Glendalough Pot Still
Single Pot Still — IrelandTasted August 28, 2022Bottle 296, Batch 001, Cask 5, Tree 12. I once owned a Glen of Imaal Terrier. It’s ok if you’ve never heard of them; I’ll wait while you look them up, and please do…it’s worthwhile. Lineage says they likely originated from the farms of County Wicklow. He was the best dog I’ve ever known, and I figured if the county can produce whisky that’s half as good as the dog, it’ll be fantastic. So I finally found and grabbed this bottle. Nose is quite restrained, and hits me in three distinct segments, first as soft tropical fruits and then coconut and then weathered oak. Ethanol is low with this, so don’t be afraid to root around and look for others. A little more digging finds light honeysuckle and slight pine pitch, but that’s about all I could pull out. Palate opens very, very dry, and is yet somehow creamy, like a really nice Chardonnay; apples, pears, green grapes and honeydew dance lightly around your mouth before it too quickly turns to very bitter grass and blanched almonds. Close is so short it could aptly be called abrupt, leaving just the smallest bit of vanilla and honey before fading completely to a flavorless tingle that continues for another 20 seconds. So how did this compare to the best dog I’ve ever known? Not all that well, if I’m honest. The potential is there…creamy, vibrant, multi-faceted, but it just turns too bitter, too fast. A reasoned rating is probably a 3.25. However, I will try another offering because I’m nostalgic (and stubborn, just like the dog). Maybe a few more years in a different wood will make all the difference. Either way, I like that I can look at the bottle and fondly recall the dog. And this is my review, and my rating, and to me that’s worth another half a point, so 3.75 it is.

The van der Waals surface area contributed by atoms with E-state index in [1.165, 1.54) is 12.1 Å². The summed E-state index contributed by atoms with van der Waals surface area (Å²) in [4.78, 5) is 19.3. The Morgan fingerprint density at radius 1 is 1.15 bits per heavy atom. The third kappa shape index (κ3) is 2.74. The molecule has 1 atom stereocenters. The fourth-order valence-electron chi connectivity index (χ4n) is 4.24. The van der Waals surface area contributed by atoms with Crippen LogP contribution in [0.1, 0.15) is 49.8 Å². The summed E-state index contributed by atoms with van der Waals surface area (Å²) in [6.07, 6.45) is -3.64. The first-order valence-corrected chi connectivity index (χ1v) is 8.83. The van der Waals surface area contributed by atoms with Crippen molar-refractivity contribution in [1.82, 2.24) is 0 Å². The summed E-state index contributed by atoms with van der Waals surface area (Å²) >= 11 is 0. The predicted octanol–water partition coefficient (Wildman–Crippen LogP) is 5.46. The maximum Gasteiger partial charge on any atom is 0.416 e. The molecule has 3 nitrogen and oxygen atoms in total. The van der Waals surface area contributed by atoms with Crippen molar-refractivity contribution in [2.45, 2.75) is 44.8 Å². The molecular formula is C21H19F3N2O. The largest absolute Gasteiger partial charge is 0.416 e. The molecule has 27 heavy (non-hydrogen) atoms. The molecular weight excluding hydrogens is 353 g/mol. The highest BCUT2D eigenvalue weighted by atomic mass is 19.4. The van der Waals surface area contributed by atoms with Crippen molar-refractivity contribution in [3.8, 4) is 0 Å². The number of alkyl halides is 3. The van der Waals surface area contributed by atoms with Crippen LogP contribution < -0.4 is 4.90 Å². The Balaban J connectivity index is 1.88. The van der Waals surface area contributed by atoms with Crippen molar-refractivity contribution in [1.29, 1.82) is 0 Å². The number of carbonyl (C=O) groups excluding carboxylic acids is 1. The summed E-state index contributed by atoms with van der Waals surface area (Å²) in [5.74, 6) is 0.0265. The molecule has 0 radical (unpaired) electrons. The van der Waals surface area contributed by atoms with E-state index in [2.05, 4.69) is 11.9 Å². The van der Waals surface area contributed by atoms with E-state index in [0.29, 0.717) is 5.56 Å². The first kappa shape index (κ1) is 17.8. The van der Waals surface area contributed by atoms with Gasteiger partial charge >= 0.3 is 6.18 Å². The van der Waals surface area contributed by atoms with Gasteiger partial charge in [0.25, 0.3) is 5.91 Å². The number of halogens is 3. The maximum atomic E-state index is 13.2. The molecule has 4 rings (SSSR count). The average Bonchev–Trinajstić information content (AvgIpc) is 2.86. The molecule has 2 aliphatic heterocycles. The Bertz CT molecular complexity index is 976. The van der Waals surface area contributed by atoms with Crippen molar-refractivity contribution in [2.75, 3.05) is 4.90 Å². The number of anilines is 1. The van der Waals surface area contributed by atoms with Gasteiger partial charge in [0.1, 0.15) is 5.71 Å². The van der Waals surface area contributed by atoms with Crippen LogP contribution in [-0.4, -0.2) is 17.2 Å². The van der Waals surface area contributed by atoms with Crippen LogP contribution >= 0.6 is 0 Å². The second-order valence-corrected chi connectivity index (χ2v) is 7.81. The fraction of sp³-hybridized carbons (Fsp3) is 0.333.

New Riff Single Barrel Barrel Proof Rye